I am sure that I have missed one or two points in my list, but I think the idea comes across loud and clear. The HAT government currently doesn’t, and never has had any direction. I don’t know how many times that I have said before that TGV had never shown what it was going to do for the people or how it is going to solve their problems. Everthing that has happened over the last week don’t make any sense, they just seem to show how disorganized they are and that they believe that they can just force people to do as they wish. This is not type of government that the people of Madagascar wanted, this is the government that the TGV crowd that rallied at May 13th square wanted. Sidebar: Speaking of rallies, there was this comment that I heard, and I don’t remember where, but it was a comment made regarding the pro-Ravalomanana rally from an onlooker. There was a bus that was going through the crowd and the onlooker said something to the effect of “Wow, if that bus went by during the TGV rally it would have been attacked!”. That, in addition to the looting and destruction, really says something about the TGV support base, don’t you think?

Anyway, it is good that people are rallying to the defence of democracy, or against TGV or for Ravalomana. It doesn’t really matter what the cause so long as it is for the people of Madagascar to make the choice in who governs them. The rallies starting on the 21st of March during the inauguration with about 2,000 – 4,000 to yesterday with 10,000 to 12,000 people. I think more and more of the silent majority are starting to feel safe to come out and support democracy and I imagine that the numbers are only going to get larger. There are even reports of big rallies in other cities as well, I believe there was a big rally in Antsirabe yesterday too. So what does that say about “the people” Andry Rajoelina? Your people were rarely ever this large in number, and they didn’t really span multiple cities, so should you not step down because now “the people” have decided on something else? As if it could be that simple… ;), they are illegitimate and they know it, so they aren’t going to step down even if 100,000 people protested.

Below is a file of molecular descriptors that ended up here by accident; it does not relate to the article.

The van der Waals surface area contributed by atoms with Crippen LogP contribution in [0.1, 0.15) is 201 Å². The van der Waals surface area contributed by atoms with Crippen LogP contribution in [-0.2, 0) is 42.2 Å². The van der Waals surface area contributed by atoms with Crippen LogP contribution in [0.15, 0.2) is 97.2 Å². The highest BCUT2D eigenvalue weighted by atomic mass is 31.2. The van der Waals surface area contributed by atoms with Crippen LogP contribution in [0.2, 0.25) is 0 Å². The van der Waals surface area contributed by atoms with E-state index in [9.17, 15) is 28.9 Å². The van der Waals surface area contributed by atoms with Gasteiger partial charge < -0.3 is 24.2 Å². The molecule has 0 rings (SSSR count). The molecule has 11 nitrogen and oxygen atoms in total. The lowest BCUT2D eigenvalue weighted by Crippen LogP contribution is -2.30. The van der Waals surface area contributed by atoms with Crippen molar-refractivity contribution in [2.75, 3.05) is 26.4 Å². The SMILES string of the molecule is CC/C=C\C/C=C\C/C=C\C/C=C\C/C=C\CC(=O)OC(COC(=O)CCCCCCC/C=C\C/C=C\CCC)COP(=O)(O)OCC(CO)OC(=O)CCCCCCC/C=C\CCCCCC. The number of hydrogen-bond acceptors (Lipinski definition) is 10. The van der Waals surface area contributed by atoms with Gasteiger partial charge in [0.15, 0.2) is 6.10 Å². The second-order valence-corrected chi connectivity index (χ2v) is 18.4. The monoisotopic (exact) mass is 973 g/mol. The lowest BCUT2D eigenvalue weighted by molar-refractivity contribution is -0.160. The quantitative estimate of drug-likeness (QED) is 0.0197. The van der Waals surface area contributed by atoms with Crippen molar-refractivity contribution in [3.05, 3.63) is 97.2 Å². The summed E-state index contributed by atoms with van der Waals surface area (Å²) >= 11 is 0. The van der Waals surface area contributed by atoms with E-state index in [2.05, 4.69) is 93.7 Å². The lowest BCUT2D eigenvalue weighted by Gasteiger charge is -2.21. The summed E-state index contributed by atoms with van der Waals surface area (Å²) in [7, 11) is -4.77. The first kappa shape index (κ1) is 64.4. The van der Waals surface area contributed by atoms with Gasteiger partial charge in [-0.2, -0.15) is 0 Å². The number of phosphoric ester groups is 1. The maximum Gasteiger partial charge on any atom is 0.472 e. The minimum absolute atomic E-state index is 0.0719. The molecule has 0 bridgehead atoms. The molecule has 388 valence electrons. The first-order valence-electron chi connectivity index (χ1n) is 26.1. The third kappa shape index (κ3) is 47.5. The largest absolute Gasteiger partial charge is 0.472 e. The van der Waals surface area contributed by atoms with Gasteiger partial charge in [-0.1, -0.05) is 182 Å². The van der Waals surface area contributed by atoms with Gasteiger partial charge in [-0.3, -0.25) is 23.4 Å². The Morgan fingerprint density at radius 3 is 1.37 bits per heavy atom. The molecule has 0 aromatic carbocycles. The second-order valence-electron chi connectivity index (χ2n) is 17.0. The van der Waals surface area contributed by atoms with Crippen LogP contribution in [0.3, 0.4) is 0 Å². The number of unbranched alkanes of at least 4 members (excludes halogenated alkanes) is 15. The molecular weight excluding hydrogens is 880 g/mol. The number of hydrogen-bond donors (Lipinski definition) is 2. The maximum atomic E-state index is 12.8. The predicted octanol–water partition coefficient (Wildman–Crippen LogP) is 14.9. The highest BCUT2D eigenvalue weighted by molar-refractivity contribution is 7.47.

I wonder how long the HAT government will last? They are facing a huge uphill battle, as they should, to try and maintain their position. Here is the list I have so far of problems that they have:

  • International funding drying up: This is probably the biggest reason why the government would fall if any. It is quite obvious with all of the cutting that Benja Razafimahaleo is doing and the urgency in which they want to sell Force One that they do not have any money to work with. This is going to make for a good example as to what happens to a non-elected government (I think the AU wants to use Madagascar as an example of how things should be done in the event of a coup).
  • Senate, Nataion Assembly, etc refuse to return to office: This would almost seem as though the entire government has abandoned them. How are you going to govern if there are no people? A 48 hour ultimatum will only drive them away further and I don’t think you will see an all HAT Senate and National Assembly.